Mi*lers fault Kebs over ban on 27 flour brands

Tuesday, August 24th, 2021 00:00 | By
Kenya Bureau of Standards.

Cereal millers have faulted the manner in which Kenya Bureau of Standards (Kebs) banned the sale of 27 maize flour brands, saying it has resulted in reputational damage and loss of business for the affected millers. 

Cereal Millers Association (CMA) said Kebs should have reached out to the affected millers first as this would have enabled them withdraw only the affected batches as opposed to entire brands.

According to the grain milling industry lobby, some of the affected millers are yet to be informed why they were non-compliant.

“The CMA notes that Kebs should have followed due process, by first reaching out to the affected millers to verify, validate results for each specific batch and resolve matters expeditiously prior to going public,” it said in a statement.

This, the statement reads in part, would have been the most effective way of dealing with the matter, ensuring that it doesn’t happen again.

“It could also make sure proper recall procedures for specific batches rather than in its entirety were followed to get the products off the shelf as effectively as possible,” CMA added.

The association said that the lack of due procedure by Kebs has resulted in loss of business to millers, lower consumer confidence and reputational damage to both millers and their brands.

On Saturday, Kebs listed 12 maize meals and 15 composite flour brands that should not be sold to the public, saying they were unfit for human consumption as they contained high levels of aflatoxin. 

Recall their products

It directed the manufacturers of the affected brands to recall their products from shelves.

The bureau identified non-compliant maize meal brands as Budget, Equatorial Ugali Afya, Fahali, Family, Pembe, Ziwa, Ugali Bora, Tupike Riri, Sima Tamu, Unga Sawa, Uwezo and Ziwa manufactured by Eldoret Grain Millers.

According to Kebs, the products had more than the stipulated level of aflatoxin of 10 parts per billion.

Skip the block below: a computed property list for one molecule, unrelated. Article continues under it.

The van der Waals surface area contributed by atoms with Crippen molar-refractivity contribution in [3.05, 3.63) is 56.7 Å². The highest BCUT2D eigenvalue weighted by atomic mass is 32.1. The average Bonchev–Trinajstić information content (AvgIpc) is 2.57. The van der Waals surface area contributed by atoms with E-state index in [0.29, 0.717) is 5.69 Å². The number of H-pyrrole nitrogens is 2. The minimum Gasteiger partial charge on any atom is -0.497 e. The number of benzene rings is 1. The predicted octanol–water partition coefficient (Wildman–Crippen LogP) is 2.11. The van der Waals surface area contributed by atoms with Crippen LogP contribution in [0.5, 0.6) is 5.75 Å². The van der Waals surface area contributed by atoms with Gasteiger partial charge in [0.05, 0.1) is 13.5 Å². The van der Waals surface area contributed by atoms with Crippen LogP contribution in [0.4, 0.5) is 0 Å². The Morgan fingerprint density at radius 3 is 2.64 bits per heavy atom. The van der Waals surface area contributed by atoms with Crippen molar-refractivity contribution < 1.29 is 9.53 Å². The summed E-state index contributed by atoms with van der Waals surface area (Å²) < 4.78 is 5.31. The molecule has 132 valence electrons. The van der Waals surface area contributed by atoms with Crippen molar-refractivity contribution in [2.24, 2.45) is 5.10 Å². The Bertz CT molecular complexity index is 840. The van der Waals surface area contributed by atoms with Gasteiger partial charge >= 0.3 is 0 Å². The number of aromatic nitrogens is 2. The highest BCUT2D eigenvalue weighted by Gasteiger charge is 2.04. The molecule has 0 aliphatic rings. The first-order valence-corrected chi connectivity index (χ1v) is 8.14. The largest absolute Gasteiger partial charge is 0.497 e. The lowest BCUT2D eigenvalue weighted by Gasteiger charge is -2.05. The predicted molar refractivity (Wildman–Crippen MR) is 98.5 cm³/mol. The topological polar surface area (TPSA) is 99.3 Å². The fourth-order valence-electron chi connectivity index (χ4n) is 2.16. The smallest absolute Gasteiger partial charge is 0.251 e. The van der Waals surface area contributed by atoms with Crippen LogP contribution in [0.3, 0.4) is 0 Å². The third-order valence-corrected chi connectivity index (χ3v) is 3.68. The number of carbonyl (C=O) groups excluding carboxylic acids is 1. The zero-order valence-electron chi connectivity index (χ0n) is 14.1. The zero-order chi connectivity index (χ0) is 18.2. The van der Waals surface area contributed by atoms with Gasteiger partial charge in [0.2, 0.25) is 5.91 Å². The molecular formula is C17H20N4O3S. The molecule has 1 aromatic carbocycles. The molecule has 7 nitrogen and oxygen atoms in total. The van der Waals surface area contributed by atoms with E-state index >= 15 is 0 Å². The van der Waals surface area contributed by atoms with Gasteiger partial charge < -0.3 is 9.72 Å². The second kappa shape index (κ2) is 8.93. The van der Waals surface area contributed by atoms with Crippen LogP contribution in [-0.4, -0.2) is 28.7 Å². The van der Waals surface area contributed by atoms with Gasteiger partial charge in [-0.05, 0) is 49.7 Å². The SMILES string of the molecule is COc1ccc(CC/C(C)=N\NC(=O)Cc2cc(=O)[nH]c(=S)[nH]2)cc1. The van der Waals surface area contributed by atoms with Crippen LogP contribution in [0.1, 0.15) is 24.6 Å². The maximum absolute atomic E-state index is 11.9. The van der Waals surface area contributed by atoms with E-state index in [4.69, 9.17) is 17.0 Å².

“The producers are expected to re-look at their processing systems and find out the gaps that could have led to presence of aflatoxin in the final products under the products certification scheme,” said Kebs director in charge of market surveillance, Peter Kaigwara. 

Fears abound that maize flour could become scarce following the withdrawal of the 27 brands resulting in a price hike. 

In recent times, Kenya has put up a spirited fight against sub-standard maize and maize products.

In March, the government announced a ban on all maize imports from Tanzania and Uganda, saying tests had established that it contained high levels of mycotoxins, beyond safety limits.

The ban was later lifted but under tough new conditions for importers. 

Kenya consumes an average of three million 90kg bags of maize per month, some of which must be imported due to differences in harvesting periods in the various counties.

Kebs regularly bans flour brands found unfit for human consumption with 17 brands banned in January 2020 and five brands in November 2019.

Early last year, it banned 17 maize flour brands, saying their aflatoxin levels were higher than the maximum limit, going by Kenya’s standards.

The bureau it had seized some of the banned products and instructed supermarkets countrywide to get rid of them.

Kebs said the ban followed market surveillance and multiple reports from the public.

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